What’s happened to Halloween? The celebration of all things sugary has turned sour: dentists are colluding to pay kids for their candy. GreatSchools, an education website, has gone so far as to proclaim trick-or-treating booty an “unmitigated disaster for parents trying to protect their children from OD’ing” on sugar, and offers parents tricks for handling the “upcoming tsunami of sucrose.”
In online forums, moms trade tips for keeping sweets away from kids without their cluing in. One mom says she partners with neighbors to supply trick-or-treaters with only pre-approved (read: yucky) treats. Other parents are more openly Scroogey: one mom torments her kids by forcing them to hand out the candy they collected earlier in the evening to trick-or-treaters who show up later on their doorstep. Yet another mother invokes the “Great Pumpkin,” who swoops down tooth-fairy-style, removing Milk Duds and leaving toys and books in their stead.
I’m unclear what’s so great about this. My kids, at least, have no shortage of toys or books; they do have a dearth of candy, though, which is precisely why Halloween is so great. It’s specifically because we don’t let them gorge on Twix bars the rest of the year that their spooky stash is so special.
But considering that 1 in 3 kids is overweight or obese, the candy crackdown shouldn’t be so surprising. Try healthy alternatives, nutritionists suggest: pretzels, raisins, cereal bars. If you absolutely must embrace sugar, choose the bite-size candy bars lowest in fat or sugar: Three Musketeers (my favorite!), Butterfinger, Milky Way, Raisinets, Starburst and York Peppermint Patties are all “better choices,” according to recommendations reviewed by a nutritionist at Clemson University.
Better yet, how about you foist all that candy off on unsuspecting children in Iraq and Afghanistan (who undoubtedly have less access to dental care than U.S. kids)? Since 2007, the Halloween Candy Buy-Back has solicited Halloween candy from trick-or-treaters and shipped it to deployed soldiers. “The troops told us that they use the candy to hand out to kids, and the kids give them intelligence in return, like where the bad guys are, who the bad guys are and where bombs are hidden,” says Carolyn Blashek, the founder of Operation Gratitude, which runs the buy-back.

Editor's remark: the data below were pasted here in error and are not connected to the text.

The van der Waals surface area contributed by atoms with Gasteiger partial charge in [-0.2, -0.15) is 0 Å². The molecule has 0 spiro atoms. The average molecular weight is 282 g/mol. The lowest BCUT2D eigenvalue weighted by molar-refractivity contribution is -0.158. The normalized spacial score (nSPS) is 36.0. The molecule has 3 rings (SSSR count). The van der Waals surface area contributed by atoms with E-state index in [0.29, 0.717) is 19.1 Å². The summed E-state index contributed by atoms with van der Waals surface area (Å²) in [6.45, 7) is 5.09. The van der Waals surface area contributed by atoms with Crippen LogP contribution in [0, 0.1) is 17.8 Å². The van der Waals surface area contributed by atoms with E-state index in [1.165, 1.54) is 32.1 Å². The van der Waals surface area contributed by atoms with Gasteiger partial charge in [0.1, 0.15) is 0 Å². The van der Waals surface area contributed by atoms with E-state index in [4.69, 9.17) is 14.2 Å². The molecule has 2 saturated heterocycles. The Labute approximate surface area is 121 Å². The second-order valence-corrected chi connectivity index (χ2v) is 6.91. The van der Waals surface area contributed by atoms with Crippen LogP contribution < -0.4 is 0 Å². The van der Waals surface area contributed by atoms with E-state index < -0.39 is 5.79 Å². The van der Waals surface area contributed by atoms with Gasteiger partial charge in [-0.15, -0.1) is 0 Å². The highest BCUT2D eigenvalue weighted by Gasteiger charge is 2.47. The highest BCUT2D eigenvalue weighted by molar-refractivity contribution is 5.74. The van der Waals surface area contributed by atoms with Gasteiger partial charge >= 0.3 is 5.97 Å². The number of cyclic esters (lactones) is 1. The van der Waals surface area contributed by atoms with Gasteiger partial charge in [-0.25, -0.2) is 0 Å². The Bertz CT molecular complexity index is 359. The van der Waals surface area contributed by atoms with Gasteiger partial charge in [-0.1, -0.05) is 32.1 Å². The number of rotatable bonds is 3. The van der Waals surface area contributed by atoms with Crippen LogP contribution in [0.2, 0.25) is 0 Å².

Appropriately, it was a dentist who initially came up with the idea of appropriating Halloween loot. Four years ago when Chris Kammer first put out the word in Wisconsin that he was collecting candy, he received 20,000 lbs. from 300 dentists; last year, 1,700 participated, contributing 250,000 lbs. Most dentists pay kids $1 a pound for their bounty. The response has been so overwhelming that Kammer had to formally cede coordination of the projection to Operation Gratitude last year.
Operation Gratitude, based in the Army National Guard armory in Van Nuys, Calif., has been sending care packages to troops since the war in Iraq began in 2003. Blashek is not naïve enough to think that the soldiers give all the Baby Ruths and Skittles away, but she doesn’t fret about their health. “As far as the troops are concerned,” she says, “they’re quite active and we don’t have to worry about them becoming obese.” Moreover, dentists are being encouraged this year to include 100 toothbrush/toothpaste sets along with any candy they send. It’s not clear if the toothbrushes are aimed at the soldiers or the kids they woo with the candy.
That seems to be of little concern to the American kids who haul their Halloween stash into their dentists’ offices — they’re miniature do-gooders, some of whom, amazingly, don’t even want to be paid for their loot, says Seattle dentist Troy Hull, who collected 150 lbs. of candy when he first participated in Operation Gratitude last year.
Hull is my kids’ dentist, but I can pretty much guarantee he won’t be seeing them this week. He totally understands. “When I was growing up,” Hull says, “I wouldn’t ever consider giving my candy away.”